Omega-3 Fatty Acids improve COPD
COPD (Chronic obstructive lung disease) is a group of serious lung conditions that have symptoms
such as difficulty in breathing usually accompanied by wheezing and coughing. Conditions in the
category of COPD include emphysema, chronic bronchitis, and asthma. In this study 64 patients with
COPD were given either a drink rich in Omega-3 fatty acids or Omega 6 fatty acids for two years. At
the end of two years it was found that the patients on Omega-3 fats had improved breathing during
brief exercise bouts and at the same time inflammatory chemicals decreased in their blood and mucus.
The study appears in the December 2005 issue of the journal Chest.
Commentary by Jerry Hickey, R.Ph.
At the start of this study the impact of the supplements Green Tea Extract and CLA were not
even thought of yet - studies show these both impact weight.
Omega-3 with Omega-6 fatty acids improve language skills in children with behavioral problems
65 children with behavioral problems were given a daily combination of Omega-3 fish oil and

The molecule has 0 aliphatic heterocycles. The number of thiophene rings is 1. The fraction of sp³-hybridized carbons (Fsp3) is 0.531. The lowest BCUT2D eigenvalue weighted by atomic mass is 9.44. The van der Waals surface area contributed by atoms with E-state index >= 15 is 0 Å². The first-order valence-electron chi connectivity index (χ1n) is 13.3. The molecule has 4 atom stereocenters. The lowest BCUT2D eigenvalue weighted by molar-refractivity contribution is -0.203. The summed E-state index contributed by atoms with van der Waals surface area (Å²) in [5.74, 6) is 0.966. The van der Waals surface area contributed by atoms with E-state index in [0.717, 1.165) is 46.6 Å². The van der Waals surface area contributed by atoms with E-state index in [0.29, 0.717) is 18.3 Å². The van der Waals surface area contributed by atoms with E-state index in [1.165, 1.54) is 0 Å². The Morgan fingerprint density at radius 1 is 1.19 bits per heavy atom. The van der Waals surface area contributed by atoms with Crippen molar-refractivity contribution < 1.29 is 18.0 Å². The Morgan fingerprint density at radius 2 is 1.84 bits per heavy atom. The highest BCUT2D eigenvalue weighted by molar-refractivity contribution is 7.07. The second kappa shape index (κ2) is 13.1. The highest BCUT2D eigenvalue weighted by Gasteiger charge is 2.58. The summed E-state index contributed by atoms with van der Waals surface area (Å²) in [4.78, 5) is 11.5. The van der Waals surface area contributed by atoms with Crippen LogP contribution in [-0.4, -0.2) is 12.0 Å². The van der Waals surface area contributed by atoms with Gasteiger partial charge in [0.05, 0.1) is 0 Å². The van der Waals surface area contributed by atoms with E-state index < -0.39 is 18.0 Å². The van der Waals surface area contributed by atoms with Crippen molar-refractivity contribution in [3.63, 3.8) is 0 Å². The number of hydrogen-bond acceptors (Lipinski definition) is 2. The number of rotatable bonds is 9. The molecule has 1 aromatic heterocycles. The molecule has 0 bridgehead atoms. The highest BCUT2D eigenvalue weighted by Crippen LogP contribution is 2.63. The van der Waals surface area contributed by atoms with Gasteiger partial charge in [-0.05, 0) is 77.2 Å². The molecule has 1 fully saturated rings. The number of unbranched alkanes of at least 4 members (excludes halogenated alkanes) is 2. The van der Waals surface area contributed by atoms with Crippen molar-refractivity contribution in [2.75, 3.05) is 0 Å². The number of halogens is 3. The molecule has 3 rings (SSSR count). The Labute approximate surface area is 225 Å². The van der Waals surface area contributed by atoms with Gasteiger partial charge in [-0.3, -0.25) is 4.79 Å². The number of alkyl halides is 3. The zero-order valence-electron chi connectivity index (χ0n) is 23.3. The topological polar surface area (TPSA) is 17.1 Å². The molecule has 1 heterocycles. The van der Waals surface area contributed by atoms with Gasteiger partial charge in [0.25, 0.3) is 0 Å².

Omega-6 primrose oil for five months. These children had an average 7 month delay in language
skills. The children taking the oils had on average a seven month improvement in receptive
language ability and a nearly nine month improvement in expressive language ability. The control
group of kids not on the oils made only an average 5 month improvement - the expected improvement
over 5 months. At the start of the study 47 percent of the parents rated their children as having
either poor or very poor behavior, by the end of the study this figure dropped to 4 percent. The
daily supplement consisted of 475mg EPA, 151mg DHA, and 54mg GLA. The research was performed at
the University of Durham, UK, and appears in the current Peterlee Sure Start Program Report and
will be published in the Nutrition and Health Series of books.